While there is no simple way to answer this question, it’s always wise to consider your circumstances without forgetting about your family’s future and livelihood. If your family’s finances are in order and you’ve taken your household debt into consideration, you may only require a low level of life insurance cover, if you need it at all.

You may want to take out life insurance after retirement for a variety of reasons:

  • Your family are dependent on your financial contributions to pay debts and living expenses.
  • Your children require ongoing financial support due to medical needs or school/university fees.
  • Your spouse or dependents would require financial assistance to cover funeral costs (in the event of your death) or legal fees.
  • You want to give your family an inheritance to invest in their future.

Does your life insurance expire after a certain age?

Another component of life insurance you need to be aware of is your policy’s expiry age. These age limits vary between insurers and policies, but are generally:

  • Term life insurance expires at 99 years of age
  • Total permanent disablement (TPD) insurance expires at 65 years of age
  • Trauma insurance expires at 70 years of age.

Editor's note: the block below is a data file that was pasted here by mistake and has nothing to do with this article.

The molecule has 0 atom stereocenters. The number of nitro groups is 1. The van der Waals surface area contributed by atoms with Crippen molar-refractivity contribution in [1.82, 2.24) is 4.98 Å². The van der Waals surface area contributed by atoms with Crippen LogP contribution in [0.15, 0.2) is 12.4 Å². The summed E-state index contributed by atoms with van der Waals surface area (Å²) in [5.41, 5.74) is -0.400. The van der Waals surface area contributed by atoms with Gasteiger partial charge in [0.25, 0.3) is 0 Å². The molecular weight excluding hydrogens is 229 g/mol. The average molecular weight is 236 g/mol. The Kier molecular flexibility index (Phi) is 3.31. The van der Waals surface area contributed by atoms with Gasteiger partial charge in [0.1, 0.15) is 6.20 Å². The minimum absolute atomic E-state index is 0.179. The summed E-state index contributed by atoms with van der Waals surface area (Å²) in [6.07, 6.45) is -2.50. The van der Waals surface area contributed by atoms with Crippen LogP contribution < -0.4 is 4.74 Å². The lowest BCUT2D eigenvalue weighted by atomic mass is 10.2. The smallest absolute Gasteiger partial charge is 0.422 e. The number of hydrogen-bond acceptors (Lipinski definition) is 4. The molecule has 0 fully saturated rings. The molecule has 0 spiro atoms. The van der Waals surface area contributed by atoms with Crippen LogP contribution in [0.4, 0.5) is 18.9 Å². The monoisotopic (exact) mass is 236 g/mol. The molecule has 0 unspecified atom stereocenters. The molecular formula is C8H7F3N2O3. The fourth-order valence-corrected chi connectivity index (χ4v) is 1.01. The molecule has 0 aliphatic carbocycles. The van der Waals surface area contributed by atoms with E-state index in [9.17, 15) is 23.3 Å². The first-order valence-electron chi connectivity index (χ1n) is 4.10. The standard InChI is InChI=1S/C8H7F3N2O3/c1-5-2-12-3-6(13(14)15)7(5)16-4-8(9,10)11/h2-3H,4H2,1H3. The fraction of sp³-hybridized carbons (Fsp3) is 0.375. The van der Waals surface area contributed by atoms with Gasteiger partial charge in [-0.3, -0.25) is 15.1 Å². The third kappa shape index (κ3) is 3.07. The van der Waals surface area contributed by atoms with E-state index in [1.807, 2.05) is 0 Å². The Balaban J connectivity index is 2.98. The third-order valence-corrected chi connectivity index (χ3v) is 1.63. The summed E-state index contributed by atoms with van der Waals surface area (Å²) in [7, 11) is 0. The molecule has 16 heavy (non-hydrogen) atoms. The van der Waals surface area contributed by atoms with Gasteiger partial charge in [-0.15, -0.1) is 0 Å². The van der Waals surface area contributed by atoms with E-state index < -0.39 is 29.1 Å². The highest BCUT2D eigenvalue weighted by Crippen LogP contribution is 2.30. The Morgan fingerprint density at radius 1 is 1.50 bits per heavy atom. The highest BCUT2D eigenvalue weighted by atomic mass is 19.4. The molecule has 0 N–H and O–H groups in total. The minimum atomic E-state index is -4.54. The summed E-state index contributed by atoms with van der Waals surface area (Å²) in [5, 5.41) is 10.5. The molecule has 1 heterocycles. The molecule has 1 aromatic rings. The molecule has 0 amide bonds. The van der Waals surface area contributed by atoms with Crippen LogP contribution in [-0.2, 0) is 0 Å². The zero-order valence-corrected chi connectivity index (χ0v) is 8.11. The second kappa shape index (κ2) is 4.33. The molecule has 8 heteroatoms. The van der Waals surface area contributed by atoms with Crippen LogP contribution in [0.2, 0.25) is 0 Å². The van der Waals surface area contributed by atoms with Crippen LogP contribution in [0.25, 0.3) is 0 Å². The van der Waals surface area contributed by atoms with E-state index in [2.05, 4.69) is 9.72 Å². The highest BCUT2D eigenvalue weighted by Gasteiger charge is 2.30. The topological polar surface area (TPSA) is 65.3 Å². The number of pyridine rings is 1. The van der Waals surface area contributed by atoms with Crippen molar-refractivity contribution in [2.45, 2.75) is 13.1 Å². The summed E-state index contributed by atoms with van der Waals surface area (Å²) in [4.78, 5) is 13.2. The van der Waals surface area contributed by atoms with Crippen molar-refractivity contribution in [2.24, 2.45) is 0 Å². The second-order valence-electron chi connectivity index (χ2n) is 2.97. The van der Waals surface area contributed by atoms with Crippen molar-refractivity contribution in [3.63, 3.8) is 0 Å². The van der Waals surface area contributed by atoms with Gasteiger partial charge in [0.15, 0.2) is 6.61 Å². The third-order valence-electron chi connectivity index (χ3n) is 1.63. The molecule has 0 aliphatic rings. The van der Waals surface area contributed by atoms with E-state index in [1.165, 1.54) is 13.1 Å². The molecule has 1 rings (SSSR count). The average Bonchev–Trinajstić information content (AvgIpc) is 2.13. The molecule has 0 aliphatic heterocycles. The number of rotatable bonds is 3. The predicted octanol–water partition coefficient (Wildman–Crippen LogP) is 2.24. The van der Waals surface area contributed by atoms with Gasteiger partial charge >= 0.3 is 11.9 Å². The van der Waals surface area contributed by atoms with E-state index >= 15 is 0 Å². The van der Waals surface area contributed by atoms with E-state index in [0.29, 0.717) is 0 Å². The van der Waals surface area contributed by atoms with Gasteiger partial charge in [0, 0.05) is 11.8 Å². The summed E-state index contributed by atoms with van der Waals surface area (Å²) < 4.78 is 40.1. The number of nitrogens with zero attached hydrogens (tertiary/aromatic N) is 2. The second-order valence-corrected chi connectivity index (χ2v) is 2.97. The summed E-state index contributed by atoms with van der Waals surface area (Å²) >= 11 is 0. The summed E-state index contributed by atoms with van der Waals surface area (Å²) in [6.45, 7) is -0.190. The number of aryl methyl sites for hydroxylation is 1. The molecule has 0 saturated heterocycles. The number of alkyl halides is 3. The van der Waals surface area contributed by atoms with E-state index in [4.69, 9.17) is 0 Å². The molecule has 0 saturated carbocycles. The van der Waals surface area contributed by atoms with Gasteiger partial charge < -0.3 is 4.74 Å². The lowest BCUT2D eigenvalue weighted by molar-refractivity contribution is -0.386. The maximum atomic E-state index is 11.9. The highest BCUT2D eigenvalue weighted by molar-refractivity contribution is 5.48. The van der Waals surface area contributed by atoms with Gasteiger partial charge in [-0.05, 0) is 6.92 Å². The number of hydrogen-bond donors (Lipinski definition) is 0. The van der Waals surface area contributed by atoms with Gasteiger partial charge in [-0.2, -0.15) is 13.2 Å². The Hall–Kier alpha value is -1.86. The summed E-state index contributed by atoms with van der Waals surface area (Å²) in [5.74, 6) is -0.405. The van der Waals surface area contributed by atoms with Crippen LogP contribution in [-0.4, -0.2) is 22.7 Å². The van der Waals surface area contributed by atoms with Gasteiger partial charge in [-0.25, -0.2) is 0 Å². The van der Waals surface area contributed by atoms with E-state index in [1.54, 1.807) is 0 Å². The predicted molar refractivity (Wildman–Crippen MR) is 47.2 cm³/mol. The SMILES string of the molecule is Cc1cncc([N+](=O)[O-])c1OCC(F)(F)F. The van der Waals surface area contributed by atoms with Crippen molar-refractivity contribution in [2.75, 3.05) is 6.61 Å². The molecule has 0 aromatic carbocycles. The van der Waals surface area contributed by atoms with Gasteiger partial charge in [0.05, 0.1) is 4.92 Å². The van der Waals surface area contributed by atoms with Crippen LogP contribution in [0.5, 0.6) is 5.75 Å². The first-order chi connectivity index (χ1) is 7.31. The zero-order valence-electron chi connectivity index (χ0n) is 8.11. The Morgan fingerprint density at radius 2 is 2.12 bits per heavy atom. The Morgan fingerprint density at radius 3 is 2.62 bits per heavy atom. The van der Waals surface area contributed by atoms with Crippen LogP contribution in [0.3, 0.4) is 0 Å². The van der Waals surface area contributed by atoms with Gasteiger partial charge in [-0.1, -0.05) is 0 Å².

These expiry ages are a guide only. It’s important to always read your PDS to find out at what age your cover may become void or change to a different type of cover.

Executive General Manager of Health Life and Energy

Meet our Executive General Manager for Health, Life and Energy, Steven Spicer

Steven Spicer strongly believes all healthy senior Australians should consider life insurance. Steven knows all too well how life insurance can comfort and protect your family should you become terminally ill, permanently disabled or pass away.

Steven’s top tips on life insurance for seniors

  1. The policy you choose may not include everything you require. However, some providers allow you to choose additional features such as funeral insurance, total and permanent disability cover, trauma protection and an accidental death benefit. Consider this when comparing policies.
  2. There are several factors that affect premiums, including your health status, age, gender and medical history. It’s important to be completely honest about all these factors when searching for a life insurance policy to ensure you and your dependents are adequately covered if a claim needs to be made.
  3. When setting a cover amount always consider factors such as your income, health status, assets, any personal savings and the dependents who rely on you. This can help you determine if the cover amount you’ve selected will be sufficient if a claim is made.

Compare your options

We understand that everyone’s circumstances are different, so finding the right life cover for you can be a complicated process, especially as a senior. For that reason, we want to help you find a policy that works for you by offering an easy-to-use online life insurance comparison tool. In just a few minutes, you’ll be able to select a range of features that matter the most to you and compare life insurance quotes from our panel of trusted life insurance providers.